Jesus: A Gospel Portrait

Please support the mission of
the Dominican Friars.

1st Impressions CD's
Stories Seldom Heard
Faith Book
General Intercessions
Volume II
Come and See!
Homilías Dominicales
Palabras para Domingo
Catholic Women Preach
Homilias Breves
Daily Reflections
Daily Homilette
Daily Preaching
Face to Face
Book Reviews
Justice Preaching
Dominican Preaching
Preaching Essay
The Author

Book Review Archive

“Jesus: A Gospel Portrait,”
by Donald Senior
(Paulist Press: New York, 1992, 161 pages)


If you are a regular reader of “First Impressions” and want to learn more about Jesus in the Gospels then this book will satisfy your hunger. Or more likely, urge you to do even more study of the Scriptures, especially further writings by Donald Senior, or one of the books he recommends for the general reader in his brief bibliography. Senior writes from the background of biblical research, but he says, “The purpose of this book is to bridge some of the most important results of biblical research for the nonprofessional reader.” (Introduction)

This book isn’t a line-by-line, or even story-by-story, account of Jesus’ life and teachings. Instead, in seven chapters Senior presents a portrait drawn from the consensus about Jesus found in the Gospels. He presumes his readers are not just curious about Jesus, but hunger to hear the word of God, the way hungry people look for bread. Which is what he does: help us hear God’s word in what the four evangelists reveal about Jesus.

Senior begins by analyzing what a gospel is, helping us to know the long process that formed the Gospels through the initial years of the church. He makes it clear from the beginning that “knowing about” Jesus is not the same as “knowing Jesus.” Christianity is based on knowing Jesus personally; growing in that relationship and being transformed by it. Senior hopes that his book will help us mature in our faith as we come to a better understanding of Jesus through the portrait that emerges about him in the Gospels. These sacred writings can free us from our own preconceptions of Jesus and enable us, both as individuals and a church, live the life of the Jesus we have come to know in the Gospels and then proclaim it to others in our world.

The Gospels are so convincing because they draw their content from the living witness of the early church. We do not have a documentary, or video about Jesus – we have a portrait. Senior leads us through the Gospels to show us the common features, the portrait, that emerge from them.

While this is not a book for biblical scholars Senior thinks it is important to deal with some “technical” questions, which he does in the first chapter (“Knowing Jesus”) and the last (“Jesus and His Church”). These “technical” chapters help the reader be familiar with the suppositions that under gird the middle chapters. Again, these “technical” chapters are readily accessible to the general reader. The middle chapters focus on: the first century world in which Jesus lived; his disciples; the kingdom of God; Jesus as teacher and his teachings; the miracles of healings; his death and resurrection and the church’s beginnings.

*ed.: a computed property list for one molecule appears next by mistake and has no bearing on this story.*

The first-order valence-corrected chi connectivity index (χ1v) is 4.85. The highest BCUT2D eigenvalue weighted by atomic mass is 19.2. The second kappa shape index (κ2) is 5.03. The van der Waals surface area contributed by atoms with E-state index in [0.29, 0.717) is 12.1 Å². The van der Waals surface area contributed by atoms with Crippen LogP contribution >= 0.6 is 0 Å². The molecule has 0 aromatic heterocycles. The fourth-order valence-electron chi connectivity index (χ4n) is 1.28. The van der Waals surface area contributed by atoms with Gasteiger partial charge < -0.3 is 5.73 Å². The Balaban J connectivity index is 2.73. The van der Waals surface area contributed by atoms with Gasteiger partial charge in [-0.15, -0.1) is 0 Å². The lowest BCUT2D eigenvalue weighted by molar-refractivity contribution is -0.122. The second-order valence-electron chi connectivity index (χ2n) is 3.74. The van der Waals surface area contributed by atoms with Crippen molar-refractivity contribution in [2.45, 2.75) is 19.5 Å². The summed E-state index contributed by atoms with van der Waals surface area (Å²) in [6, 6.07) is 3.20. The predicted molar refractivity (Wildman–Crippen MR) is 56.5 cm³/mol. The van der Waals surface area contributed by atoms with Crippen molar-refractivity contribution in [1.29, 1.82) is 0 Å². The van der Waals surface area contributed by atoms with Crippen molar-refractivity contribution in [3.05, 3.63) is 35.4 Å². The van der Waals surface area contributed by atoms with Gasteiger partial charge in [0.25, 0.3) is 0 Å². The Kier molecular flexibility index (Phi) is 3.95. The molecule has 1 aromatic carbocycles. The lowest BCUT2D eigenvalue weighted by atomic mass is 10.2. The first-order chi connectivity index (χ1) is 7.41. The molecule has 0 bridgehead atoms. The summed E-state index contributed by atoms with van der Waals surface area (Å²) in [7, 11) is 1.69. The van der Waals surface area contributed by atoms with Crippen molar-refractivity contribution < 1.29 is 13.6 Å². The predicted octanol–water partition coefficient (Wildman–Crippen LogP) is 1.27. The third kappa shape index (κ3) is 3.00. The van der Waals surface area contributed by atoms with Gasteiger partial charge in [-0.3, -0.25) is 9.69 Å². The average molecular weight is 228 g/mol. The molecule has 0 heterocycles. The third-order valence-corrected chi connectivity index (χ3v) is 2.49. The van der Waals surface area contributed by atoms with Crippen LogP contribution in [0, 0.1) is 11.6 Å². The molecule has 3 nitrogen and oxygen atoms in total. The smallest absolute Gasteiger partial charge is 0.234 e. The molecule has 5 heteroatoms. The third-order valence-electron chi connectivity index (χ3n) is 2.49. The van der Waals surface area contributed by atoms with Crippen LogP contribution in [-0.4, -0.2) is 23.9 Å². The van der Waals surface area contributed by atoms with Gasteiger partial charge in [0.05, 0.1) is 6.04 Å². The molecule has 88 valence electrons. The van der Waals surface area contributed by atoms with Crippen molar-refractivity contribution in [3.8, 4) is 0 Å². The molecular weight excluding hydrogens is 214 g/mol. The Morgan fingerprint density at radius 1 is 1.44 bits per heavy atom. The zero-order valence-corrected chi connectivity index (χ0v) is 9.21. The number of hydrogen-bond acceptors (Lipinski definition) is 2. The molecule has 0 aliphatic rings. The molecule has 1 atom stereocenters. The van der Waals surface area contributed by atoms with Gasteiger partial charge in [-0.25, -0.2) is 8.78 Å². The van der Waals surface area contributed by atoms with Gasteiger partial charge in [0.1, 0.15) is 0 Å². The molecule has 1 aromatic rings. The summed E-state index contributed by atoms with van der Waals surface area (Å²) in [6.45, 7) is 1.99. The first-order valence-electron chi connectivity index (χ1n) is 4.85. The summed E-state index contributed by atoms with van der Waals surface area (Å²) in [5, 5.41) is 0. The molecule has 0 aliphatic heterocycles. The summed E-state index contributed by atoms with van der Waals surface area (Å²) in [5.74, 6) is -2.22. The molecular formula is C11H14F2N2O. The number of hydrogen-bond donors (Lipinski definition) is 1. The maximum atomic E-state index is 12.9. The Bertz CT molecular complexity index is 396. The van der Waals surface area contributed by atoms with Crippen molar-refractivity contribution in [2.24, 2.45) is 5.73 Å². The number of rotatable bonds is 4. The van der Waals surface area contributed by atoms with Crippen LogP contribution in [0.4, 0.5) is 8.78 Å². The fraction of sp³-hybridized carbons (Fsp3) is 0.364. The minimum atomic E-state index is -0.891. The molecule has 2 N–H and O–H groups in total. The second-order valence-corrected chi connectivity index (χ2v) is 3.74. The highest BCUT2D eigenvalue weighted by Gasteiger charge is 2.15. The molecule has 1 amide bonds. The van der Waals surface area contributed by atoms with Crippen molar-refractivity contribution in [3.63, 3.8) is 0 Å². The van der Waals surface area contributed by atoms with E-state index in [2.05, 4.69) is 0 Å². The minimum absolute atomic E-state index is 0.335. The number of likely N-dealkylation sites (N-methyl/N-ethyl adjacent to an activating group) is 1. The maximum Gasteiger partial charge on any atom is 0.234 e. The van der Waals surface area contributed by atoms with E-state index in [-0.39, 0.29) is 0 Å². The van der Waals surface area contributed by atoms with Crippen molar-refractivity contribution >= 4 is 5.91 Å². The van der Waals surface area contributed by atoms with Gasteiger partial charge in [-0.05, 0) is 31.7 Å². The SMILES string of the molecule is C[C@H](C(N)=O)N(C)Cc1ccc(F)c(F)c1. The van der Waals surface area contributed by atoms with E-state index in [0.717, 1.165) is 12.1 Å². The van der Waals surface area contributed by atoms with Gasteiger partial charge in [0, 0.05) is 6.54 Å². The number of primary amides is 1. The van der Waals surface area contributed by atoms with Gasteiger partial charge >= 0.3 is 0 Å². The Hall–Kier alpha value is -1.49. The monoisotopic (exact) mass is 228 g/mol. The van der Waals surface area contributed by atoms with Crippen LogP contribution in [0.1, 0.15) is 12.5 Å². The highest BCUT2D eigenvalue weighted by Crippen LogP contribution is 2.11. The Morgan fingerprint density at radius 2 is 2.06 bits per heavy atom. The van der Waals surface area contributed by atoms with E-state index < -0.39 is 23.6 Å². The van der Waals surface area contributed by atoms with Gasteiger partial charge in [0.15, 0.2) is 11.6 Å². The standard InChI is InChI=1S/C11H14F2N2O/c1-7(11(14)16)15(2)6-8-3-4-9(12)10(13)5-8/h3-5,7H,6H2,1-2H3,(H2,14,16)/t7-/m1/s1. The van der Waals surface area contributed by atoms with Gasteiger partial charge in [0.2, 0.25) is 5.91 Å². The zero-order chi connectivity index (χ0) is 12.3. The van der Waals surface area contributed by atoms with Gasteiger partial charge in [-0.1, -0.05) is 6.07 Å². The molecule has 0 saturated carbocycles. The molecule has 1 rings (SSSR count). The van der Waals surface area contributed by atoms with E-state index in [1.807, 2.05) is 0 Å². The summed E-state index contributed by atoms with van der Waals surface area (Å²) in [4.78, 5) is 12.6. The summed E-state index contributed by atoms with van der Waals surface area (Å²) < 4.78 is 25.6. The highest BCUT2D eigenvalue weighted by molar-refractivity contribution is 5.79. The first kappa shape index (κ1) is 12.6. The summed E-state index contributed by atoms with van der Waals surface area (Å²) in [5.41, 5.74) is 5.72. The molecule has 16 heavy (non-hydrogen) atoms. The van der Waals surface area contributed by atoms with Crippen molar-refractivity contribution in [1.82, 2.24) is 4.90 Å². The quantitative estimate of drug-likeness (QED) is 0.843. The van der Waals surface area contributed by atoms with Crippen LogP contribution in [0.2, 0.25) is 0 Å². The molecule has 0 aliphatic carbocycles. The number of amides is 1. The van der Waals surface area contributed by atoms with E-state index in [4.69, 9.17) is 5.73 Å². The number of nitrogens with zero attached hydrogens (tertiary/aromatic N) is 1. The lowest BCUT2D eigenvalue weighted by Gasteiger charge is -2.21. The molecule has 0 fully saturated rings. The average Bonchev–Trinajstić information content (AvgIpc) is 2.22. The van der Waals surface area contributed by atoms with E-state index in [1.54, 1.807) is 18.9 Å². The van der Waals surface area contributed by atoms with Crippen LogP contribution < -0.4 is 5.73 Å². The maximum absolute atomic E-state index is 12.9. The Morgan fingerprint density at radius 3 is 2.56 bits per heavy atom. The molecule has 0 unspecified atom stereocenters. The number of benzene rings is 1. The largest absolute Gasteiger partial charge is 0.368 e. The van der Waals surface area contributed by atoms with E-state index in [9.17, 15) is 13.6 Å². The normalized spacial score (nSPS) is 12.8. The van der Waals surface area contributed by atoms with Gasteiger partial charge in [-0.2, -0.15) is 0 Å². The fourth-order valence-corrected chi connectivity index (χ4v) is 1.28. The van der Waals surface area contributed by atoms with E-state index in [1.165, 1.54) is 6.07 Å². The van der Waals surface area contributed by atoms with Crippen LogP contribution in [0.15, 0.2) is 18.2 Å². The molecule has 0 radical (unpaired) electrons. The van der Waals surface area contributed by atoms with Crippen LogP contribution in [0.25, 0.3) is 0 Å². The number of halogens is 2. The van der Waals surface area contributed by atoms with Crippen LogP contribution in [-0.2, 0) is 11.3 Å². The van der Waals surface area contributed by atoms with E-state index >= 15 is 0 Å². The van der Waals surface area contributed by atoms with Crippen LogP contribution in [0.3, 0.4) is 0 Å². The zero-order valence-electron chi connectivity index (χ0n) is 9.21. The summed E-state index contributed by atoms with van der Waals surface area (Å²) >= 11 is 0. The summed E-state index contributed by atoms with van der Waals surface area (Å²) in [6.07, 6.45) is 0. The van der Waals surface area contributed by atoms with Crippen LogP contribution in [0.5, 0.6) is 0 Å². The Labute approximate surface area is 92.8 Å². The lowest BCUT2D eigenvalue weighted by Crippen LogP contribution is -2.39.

Accompanying each chapter are “Questions for Reflection and Discussion.” These invite the reader to pause and reflect on the implications the material has for his/her life. They also make the book useful for discussion groups.

I highly recommend this book. The revised edition was published in 1992, but it does what Senior promises, helps us “know Jesus” in 2021, under the cloud of a world-wide epidemic.

There is much quotable material in “Jesus: A Gospel Portrait.” One of my favorites gives a brief summary of the portrait of Jesus that emerges from the Gospels:
“But what we learn about Jesus himself is the element of the unexpected. It is unexpected that Jesus’ disciples should be so fallible. It is unexpected that he should be most comfortable with the poor and the marginalized. It is unexpected that he should associate so freely and so often with women. ‘Unexpected’ because neither the concerns of the early church nor the conditions of Jesus’ own time prepare us for these associations. It is this bracing quality of the unexpected that characterizes so much of what we are able to learn about Jesus from the gospels.” (Page 72)

That is just one of my favorite quotes from the book, I’m sure you’ll be able to find your own.

Jude Siciliano, OP


Book Review Archive

Just click on a book title below to read the review.
(The latest submissions are listed first.)

• DIgnity and the Death Penalty •
• Jesus: A Gospel Portrait •
• How I Found Life and Freedom on Death Row •
• Christ and the Spirit: Catholic Perspectives Through the Ages •
• The Council and the Making of the Ultramontane Church •
• A Joint Review •
• St. Dominic: A Story of a Preaching Friar •
• Moses in Pharaoh's House •
• ...and the Mountains Echoed •
• Behind the Beautiful Forevers •
• Preaching the Mystery of Faith: The Sunday Homily •
• The Rhythm of Being... •
• Remi De Roo - Chronicles of a Vatican II Bishop •
• Redeeming the Past •
• Abraham Joshua Heschel: Essential Writings •
• This Is Our Exile •
• Compassion: Loving Our Neighbor in and Age of Globalization •
• True and False Reform In the Church •
• Adult Faith •
• The Mystical Way In Everyday Life •
• Racial Justice and the Catholic Church •
• Let the Great World Spin •
• The Priesthood Of the Faithful •
• Living With Wisdom •
• Where the Pure Water Flows •
• Best Advice For Preaching •
• We Speak the Word Of the Lord •
• Great World Religions: Islam •
• Of Books and Preparation •
• After Sunday: A Theology of Work •
• A Captive Voice: The Liberation of Preaching •
• Written Text Becomes Living Word... •
• Voicing the Vision: Imagination & Prophetic Preaching •
• The Death of Innocents •

HOME Contact Us Site Map St. Dominic

© Copyright 2005 - 2023 - Dominican Friars